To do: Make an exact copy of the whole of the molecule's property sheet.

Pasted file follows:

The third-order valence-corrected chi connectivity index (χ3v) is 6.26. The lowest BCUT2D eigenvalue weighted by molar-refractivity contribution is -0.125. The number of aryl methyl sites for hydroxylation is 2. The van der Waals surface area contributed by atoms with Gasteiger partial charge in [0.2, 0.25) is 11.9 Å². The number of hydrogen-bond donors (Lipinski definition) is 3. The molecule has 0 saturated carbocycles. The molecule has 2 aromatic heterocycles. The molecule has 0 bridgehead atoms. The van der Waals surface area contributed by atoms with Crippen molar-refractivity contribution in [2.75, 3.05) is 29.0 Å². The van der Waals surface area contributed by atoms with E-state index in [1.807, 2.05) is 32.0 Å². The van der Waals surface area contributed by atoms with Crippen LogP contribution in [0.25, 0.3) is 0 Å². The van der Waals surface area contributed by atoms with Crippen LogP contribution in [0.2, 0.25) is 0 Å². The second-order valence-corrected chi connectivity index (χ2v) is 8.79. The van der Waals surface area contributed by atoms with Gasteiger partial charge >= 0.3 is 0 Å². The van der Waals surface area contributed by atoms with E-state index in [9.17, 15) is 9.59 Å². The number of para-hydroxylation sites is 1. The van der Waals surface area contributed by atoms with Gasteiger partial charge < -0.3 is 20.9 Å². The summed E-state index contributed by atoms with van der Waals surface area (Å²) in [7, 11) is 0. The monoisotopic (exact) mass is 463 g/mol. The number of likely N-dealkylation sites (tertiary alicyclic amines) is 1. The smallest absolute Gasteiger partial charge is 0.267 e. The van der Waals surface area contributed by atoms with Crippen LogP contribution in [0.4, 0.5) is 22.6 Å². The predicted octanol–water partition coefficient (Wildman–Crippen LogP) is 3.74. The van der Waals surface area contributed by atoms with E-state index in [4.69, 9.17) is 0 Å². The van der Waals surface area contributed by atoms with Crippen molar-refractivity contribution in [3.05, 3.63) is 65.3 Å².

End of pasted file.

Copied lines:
The third-order valence-corrected chi connectivity index (χ3v) is 6.26. The lowest BCUT2D eigenvalue weighted by molar-refractivity contribution is -0.125. The number of aryl methyl sites for hydroxylation is 2. The van der Waals surface area contributed by atoms with Gasteiger partial charge in [0.2, 0.25) is 11.9 Å². The number of hydrogen-bond donors (Lipinski definition) is 3. The molecule has 0 saturated carbocycles. The molecule has 2 aromatic heterocycles. The molecule has 0 bridgehead atoms. The van der Waals surface area contributed by atoms with Crippen molar-refractivity contribution in [2.75, 3.05) is 29.0 Å². The van der Waals surface area contributed by atoms with E-state index in [1.807, 2.05) is 32.0 Å². The van der Waals surface area contributed by atoms with Crippen LogP contribution in [0.25, 0.3) is 0 Å². The van der Waals surface area contributed by atoms with Crippen LogP contribution in [0.2, 0.25) is 0 Å². The second-order valence-corrected chi connectivity index (χ2v) is 8.79. The van der Waals surface area contributed by atoms with Gasteiger partial charge >= 0.3 is 0 Å². The van der Waals surface area contributed by atoms with E-state index in [9.17, 15) is 9.59 Å². The number of para-hydroxylation sites is 1. The van der Waals surface area contributed by atoms with Gasteiger partial charge < -0.3 is 20.9 Å². The summed E-state index contributed by atoms with van der Waals surface area (Å²) in [7, 11) is 0. The monoisotopic (exact) mass is 463 g/mol. The number of likely N-dealkylation sites (tertiary alicyclic amines) is 1. The smallest absolute Gasteiger partial charge is 0.267 e. The van der Waals surface area contributed by atoms with Crippen LogP contribution in [0.4, 0.5) is 22.6 Å². The predicted octanol–water partition coefficient (Wildman–Crippen LogP) is 3.74. The van der Waals surface area contributed by atoms with E-state index in [4.69, 9.17) is 0 Å². The van der Waals surface area contributed by atoms with Crippen molar-refractivity contribution in [3.05, 3.63) is 65.3 Å².